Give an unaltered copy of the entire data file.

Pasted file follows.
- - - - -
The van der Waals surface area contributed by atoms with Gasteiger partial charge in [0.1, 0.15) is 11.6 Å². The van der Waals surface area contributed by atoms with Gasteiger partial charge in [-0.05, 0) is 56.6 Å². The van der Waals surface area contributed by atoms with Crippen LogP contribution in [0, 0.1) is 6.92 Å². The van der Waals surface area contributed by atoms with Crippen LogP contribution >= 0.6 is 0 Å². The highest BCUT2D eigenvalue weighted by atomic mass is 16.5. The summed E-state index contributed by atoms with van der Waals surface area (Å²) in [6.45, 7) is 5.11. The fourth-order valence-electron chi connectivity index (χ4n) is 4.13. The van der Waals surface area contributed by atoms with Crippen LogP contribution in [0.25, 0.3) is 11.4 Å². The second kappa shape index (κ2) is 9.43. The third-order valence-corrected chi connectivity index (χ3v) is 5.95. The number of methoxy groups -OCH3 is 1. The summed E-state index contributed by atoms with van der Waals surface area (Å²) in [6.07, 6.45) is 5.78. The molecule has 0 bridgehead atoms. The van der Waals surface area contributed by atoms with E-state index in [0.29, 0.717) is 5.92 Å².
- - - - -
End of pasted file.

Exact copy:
The van der Waals surface area contributed by atoms with Gasteiger partial charge in [0.1, 0.15) is 11.6 Å². The van der Waals surface area contributed by atoms with Gasteiger partial charge in [-0.05, 0) is 56.6 Å². The van der Waals surface area contributed by atoms with Crippen LogP contribution in [0, 0.1) is 6.92 Å². The van der Waals surface area contributed by atoms with Crippen LogP contribution >= 0.6 is 0 Å². The highest BCUT2D eigenvalue weighted by atomic mass is 16.5. The summed E-state index contributed by atoms with van der Waals surface area (Å²) in [6.45, 7) is 5.11. The fourth-order valence-electron chi connectivity index (χ4n) is 4.13. The van der Waals surface area contributed by atoms with Crippen LogP contribution in [0.25, 0.3) is 11.4 Å². The second kappa shape index (κ2) is 9.43. The third-order valence-corrected chi connectivity index (χ3v) is 5.95. The number of methoxy groups -OCH3 is 1. The summed E-state index contributed by atoms with van der Waals surface area (Å²) in [6.07, 6.45) is 5.78. The molecule has 0 bridgehead atoms. The van der Waals surface area contributed by atoms with E-state index in [0.29, 0.717) is 5.92 Å².